Tibialis Posterior and heel pain
The Tibialis Posterior muscle is a thin long muscle along the back of tibia ( a bone on the calf). When in good condition it helps keep the arch of the foot in good condition and balanced … neither too high nor too low. Trigger points on this muscle radiate pain to the heel much like the Gastrocnemius and the Soleus.
That is why using our app Painalog can help you identify the exact combination of muscles that are the cause of your pain.
You can download the app on Google Play Store or get it on App store and give it whirl for free for seven days. However if you are sure that it is the Soleus then read on to learn how to locate, self release and stretch the muscle.
STEP 1: How to Locate the Tibialis Posterior Trigger Point #One
The Tibialis Posterior is a muscle present on your calf, posterior to the shin bone (or tibia, where it gets its name from). It helps in stabilizing the ankle joint and in the formation of the arch of the foot. It also helps in turning the foot inward and in the straightening of the foot for when your toes point away from the body (like in ballet). To locate it, you have to first locate the tibia. Since this muscle is behind the tibia, trace the bone horizontally with your thumbs and feel behind it. Now move your foot up and down and you will feel the Tibialis Posterior contract beneath your fingers.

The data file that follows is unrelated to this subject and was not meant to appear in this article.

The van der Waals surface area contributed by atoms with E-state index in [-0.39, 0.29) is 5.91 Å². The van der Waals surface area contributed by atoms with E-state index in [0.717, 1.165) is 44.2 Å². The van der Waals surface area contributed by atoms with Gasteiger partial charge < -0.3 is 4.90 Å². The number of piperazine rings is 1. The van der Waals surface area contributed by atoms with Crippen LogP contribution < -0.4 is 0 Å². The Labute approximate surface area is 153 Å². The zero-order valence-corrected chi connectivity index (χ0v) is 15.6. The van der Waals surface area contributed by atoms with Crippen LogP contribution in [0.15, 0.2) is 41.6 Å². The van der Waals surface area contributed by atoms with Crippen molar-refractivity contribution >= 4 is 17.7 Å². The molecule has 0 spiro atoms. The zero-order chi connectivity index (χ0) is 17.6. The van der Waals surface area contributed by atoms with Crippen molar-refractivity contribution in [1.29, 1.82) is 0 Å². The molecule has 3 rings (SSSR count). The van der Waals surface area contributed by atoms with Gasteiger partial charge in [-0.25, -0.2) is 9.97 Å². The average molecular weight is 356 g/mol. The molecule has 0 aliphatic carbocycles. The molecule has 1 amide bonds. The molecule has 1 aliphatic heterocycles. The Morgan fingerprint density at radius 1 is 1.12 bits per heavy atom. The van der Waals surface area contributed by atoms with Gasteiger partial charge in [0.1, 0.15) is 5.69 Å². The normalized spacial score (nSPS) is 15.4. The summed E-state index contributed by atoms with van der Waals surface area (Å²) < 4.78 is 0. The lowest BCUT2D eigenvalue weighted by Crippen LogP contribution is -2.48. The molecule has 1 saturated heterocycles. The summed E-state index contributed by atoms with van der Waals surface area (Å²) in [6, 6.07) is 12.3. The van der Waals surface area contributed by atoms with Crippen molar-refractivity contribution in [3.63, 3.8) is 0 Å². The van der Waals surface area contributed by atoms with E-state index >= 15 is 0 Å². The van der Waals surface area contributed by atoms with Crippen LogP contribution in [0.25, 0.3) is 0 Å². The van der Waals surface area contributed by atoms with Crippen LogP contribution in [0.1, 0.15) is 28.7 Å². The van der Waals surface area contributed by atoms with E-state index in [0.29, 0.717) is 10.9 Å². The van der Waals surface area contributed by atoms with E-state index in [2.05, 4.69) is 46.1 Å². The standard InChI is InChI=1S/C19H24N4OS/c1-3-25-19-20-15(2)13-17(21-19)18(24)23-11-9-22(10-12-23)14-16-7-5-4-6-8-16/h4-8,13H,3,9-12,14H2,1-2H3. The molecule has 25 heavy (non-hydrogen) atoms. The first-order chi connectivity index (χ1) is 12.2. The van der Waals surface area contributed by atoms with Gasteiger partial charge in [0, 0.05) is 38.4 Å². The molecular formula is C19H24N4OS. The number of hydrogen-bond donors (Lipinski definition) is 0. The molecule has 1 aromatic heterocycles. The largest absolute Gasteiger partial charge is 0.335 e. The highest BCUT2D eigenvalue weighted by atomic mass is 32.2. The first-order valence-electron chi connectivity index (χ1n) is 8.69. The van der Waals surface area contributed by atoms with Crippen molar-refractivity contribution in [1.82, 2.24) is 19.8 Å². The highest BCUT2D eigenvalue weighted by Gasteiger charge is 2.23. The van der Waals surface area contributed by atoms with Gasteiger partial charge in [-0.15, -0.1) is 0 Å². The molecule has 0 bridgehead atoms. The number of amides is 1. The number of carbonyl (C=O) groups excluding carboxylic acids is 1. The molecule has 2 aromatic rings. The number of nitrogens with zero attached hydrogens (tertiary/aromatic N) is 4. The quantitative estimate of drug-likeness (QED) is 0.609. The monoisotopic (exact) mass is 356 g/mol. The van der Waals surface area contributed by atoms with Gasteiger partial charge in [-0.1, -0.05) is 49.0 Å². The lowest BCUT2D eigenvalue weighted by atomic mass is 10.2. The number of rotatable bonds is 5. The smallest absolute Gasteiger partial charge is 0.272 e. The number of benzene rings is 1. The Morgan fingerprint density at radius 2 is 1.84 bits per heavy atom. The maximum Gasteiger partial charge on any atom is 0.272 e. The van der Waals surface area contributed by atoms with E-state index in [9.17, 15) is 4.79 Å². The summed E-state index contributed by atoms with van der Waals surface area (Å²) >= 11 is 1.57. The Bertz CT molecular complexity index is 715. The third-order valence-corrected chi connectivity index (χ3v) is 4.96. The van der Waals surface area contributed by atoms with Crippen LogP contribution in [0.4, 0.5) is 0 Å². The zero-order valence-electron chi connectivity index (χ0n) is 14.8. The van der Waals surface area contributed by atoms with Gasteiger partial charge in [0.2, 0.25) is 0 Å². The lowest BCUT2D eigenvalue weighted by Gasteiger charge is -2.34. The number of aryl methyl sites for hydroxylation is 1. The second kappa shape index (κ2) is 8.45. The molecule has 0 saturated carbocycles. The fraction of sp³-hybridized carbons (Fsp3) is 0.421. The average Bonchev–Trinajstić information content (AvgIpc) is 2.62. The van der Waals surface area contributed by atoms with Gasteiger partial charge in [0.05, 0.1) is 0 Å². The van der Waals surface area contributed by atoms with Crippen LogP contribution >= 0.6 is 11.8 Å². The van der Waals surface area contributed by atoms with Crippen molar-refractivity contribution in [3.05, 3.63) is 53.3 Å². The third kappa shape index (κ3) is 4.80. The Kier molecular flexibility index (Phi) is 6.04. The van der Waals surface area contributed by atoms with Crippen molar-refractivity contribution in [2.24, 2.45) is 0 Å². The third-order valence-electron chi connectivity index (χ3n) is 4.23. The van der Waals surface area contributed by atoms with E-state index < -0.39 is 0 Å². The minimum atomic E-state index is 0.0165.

STEP 2: How to Self-Release the Tibialis Posterior Trigger Point # One
To massage the Tibialis Posterior muscle, sit down in a position that is comfortable and raise the affected leg within arm’s reach. You can do this while sitting cross-legged on the floor, or while on a chair with your affected leg resting on the opposite knee. As instructed in the previous video, use the pads of your thumb to locate the muscle – either one or both as is your preference – and place them over the trigger point, pressing gradually. Hold for about 30 seconds and release.
STEP 3: How to Stretch the Tibialis PosteriorTrigger Point # One
The Posterior Tibialis muscle helps in turning the foot inward and down. To stretch it, sit with one knee down and the affected leg stretched out in front of you, keeping the knee slightly bent and its heel on the floor. Now grab your foot with your right hand and bring the toes up and out. Hold for about 30 seconds to a minute and release.